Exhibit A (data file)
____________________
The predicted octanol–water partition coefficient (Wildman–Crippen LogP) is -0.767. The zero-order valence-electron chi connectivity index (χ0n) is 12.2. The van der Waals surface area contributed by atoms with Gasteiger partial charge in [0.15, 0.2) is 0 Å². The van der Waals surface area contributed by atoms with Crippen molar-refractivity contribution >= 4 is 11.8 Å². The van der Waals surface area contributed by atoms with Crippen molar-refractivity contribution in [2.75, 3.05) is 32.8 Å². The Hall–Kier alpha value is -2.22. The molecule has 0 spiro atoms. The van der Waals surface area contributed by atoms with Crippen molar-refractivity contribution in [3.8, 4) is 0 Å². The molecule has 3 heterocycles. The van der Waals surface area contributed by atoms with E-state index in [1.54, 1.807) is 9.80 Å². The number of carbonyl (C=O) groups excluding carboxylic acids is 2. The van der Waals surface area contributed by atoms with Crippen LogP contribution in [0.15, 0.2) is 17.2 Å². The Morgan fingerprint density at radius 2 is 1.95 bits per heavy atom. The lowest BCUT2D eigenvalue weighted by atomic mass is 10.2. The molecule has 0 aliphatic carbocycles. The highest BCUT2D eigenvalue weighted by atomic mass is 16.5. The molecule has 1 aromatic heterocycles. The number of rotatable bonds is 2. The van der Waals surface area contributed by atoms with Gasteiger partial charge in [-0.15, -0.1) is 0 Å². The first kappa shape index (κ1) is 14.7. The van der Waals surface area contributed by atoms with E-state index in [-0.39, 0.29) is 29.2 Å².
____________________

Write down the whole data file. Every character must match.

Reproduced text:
The predicted octanol–water partition coefficient (Wildman–Crippen LogP) is -0.767. The zero-order valence-electron chi connectivity index (χ0n) is 12.2. The van der Waals surface area contributed by atoms with Gasteiger partial charge in [0.15, 0.2) is 0 Å². The van der Waals surface area contributed by atoms with Crippen molar-refractivity contribution >= 4 is 11.8 Å². The van der Waals surface area contributed by atoms with Crippen molar-refractivity contribution in [2.75, 3.05) is 32.8 Å². The Hall–Kier alpha value is -2.22. The molecule has 0 spiro atoms. The van der Waals surface area contributed by atoms with Crippen molar-refractivity contribution in [3.8, 4) is 0 Å². The molecule has 3 heterocycles. The van der Waals surface area contributed by atoms with E-state index in [1.54, 1.807) is 9.80 Å². The number of carbonyl (C=O) groups excluding carboxylic acids is 2. The van der Waals surface area contributed by atoms with Crippen LogP contribution in [0.15, 0.2) is 17.2 Å². The Morgan fingerprint density at radius 2 is 1.95 bits per heavy atom. The lowest BCUT2D eigenvalue weighted by atomic mass is 10.2. The molecule has 0 aliphatic carbocycles. The highest BCUT2D eigenvalue weighted by atomic mass is 16.5. The molecule has 1 aromatic heterocycles. The number of rotatable bonds is 2. The van der Waals surface area contributed by atoms with Gasteiger partial charge in [-0.15, -0.1) is 0 Å². The first kappa shape index (κ1) is 14.7. The van der Waals surface area contributed by atoms with E-state index in [-0.39, 0.29) is 29.2 Å².